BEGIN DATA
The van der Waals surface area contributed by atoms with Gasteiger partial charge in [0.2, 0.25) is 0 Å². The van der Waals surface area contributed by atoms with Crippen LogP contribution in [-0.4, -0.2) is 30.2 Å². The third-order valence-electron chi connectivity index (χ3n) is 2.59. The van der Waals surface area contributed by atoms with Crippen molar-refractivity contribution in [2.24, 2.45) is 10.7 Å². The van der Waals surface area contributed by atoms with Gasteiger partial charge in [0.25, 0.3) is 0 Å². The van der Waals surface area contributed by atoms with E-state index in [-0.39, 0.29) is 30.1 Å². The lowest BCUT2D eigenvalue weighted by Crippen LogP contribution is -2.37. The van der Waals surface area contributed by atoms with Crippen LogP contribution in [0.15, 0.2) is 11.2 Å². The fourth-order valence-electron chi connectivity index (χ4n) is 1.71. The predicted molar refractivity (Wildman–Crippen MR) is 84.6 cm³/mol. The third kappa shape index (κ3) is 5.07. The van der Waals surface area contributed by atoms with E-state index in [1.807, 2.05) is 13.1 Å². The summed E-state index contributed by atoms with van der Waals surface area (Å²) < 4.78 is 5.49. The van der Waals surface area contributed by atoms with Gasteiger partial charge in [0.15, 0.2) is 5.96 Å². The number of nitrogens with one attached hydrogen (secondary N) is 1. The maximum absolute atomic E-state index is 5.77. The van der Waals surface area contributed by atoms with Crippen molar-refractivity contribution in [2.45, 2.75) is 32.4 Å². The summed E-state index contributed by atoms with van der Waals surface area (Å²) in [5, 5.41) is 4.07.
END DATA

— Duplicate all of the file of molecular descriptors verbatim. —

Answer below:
The van der Waals surface area contributed by atoms with Gasteiger partial charge in [0.2, 0.25) is 0 Å². The van der Waals surface area contributed by atoms with Crippen LogP contribution in [-0.4, -0.2) is 30.2 Å². The third-order valence-electron chi connectivity index (χ3n) is 2.59. The van der Waals surface area contributed by atoms with Crippen molar-refractivity contribution in [2.24, 2.45) is 10.7 Å². The van der Waals surface area contributed by atoms with Gasteiger partial charge in [0.25, 0.3) is 0 Å². The van der Waals surface area contributed by atoms with E-state index in [-0.39, 0.29) is 30.1 Å². The lowest BCUT2D eigenvalue weighted by Crippen LogP contribution is -2.37. The van der Waals surface area contributed by atoms with Crippen LogP contribution in [0.15, 0.2) is 11.2 Å². The fourth-order valence-electron chi connectivity index (χ4n) is 1.71. The predicted molar refractivity (Wildman–Crippen MR) is 84.6 cm³/mol. The third kappa shape index (κ3) is 5.07. The van der Waals surface area contributed by atoms with E-state index in [1.807, 2.05) is 13.1 Å². The summed E-state index contributed by atoms with van der Waals surface area (Å²) < 4.78 is 5.49. The van der Waals surface area contributed by atoms with Gasteiger partial charge in [0.15, 0.2) is 5.96 Å². The number of nitrogens with one attached hydrogen (secondary N) is 1. The maximum absolute atomic E-state index is 5.77. The van der Waals surface area contributed by atoms with Crippen molar-refractivity contribution in [2.45, 2.75) is 32.4 Å². The summed E-state index contributed by atoms with van der Waals surface area (Å²) in [5, 5.41) is 4.07.